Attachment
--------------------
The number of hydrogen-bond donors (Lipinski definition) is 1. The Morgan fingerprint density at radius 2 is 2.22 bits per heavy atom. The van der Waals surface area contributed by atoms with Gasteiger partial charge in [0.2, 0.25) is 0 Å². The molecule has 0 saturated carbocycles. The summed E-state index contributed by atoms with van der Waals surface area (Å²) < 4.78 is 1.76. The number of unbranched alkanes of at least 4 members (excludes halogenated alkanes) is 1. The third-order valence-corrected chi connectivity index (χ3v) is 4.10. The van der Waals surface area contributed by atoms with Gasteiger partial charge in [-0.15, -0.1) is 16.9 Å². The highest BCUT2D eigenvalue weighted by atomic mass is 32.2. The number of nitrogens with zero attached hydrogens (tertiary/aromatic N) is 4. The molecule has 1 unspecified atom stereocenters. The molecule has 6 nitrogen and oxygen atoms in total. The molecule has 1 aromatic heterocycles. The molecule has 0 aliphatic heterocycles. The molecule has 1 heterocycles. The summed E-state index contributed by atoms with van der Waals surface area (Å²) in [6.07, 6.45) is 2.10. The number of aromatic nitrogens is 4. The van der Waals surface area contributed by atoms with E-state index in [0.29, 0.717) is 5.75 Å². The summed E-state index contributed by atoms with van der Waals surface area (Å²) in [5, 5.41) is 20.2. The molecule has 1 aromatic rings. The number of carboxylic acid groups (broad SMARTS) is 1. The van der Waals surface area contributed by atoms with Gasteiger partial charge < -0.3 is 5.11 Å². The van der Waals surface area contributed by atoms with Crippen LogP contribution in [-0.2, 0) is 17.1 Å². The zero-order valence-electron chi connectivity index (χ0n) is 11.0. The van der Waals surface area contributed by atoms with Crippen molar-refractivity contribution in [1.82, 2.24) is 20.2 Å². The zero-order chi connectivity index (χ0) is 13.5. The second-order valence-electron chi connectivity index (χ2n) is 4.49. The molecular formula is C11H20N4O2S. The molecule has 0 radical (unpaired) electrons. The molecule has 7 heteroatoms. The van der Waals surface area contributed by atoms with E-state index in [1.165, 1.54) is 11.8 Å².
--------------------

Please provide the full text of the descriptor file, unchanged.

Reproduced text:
The number of hydrogen-bond donors (Lipinski definition) is 1. The Morgan fingerprint density at radius 2 is 2.22 bits per heavy atom. The van der Waals surface area contributed by atoms with Gasteiger partial charge in [0.2, 0.25) is 0 Å². The molecule has 0 saturated carbocycles. The summed E-state index contributed by atoms with van der Waals surface area (Å²) < 4.78 is 1.76. The number of unbranched alkanes of at least 4 members (excludes halogenated alkanes) is 1. The third-order valence-corrected chi connectivity index (χ3v) is 4.10. The van der Waals surface area contributed by atoms with Gasteiger partial charge in [-0.15, -0.1) is 16.9 Å². The highest BCUT2D eigenvalue weighted by atomic mass is 32.2. The number of nitrogens with zero attached hydrogens (tertiary/aromatic N) is 4. The molecule has 1 unspecified atom stereocenters. The molecule has 6 nitrogen and oxygen atoms in total. The molecule has 1 aromatic heterocycles. The molecule has 0 aliphatic heterocycles. The molecule has 1 heterocycles. The summed E-state index contributed by atoms with van der Waals surface area (Å²) in [6.07, 6.45) is 2.10. The number of aromatic nitrogens is 4. The van der Waals surface area contributed by atoms with E-state index in [0.29, 0.717) is 5.75 Å². The summed E-state index contributed by atoms with van der Waals surface area (Å²) in [5, 5.41) is 20.2. The molecule has 1 aromatic rings. The number of carboxylic acid groups (broad SMARTS) is 1. The van der Waals surface area contributed by atoms with Gasteiger partial charge < -0.3 is 5.11 Å². The van der Waals surface area contributed by atoms with Crippen LogP contribution in [-0.2, 0) is 17.1 Å². The zero-order valence-electron chi connectivity index (χ0n) is 11.0. The van der Waals surface area contributed by atoms with Crippen molar-refractivity contribution in [1.82, 2.24) is 20.2 Å². The zero-order chi connectivity index (χ0) is 13.5. The second-order valence-electron chi connectivity index (χ2n) is 4.49. The molecular formula is C11H20N4O2S. The molecule has 0 radical (unpaired) electrons. The molecule has 7 heteroatoms. The van der Waals surface area contributed by atoms with E-state index in [1.165, 1.54) is 11.8 Å².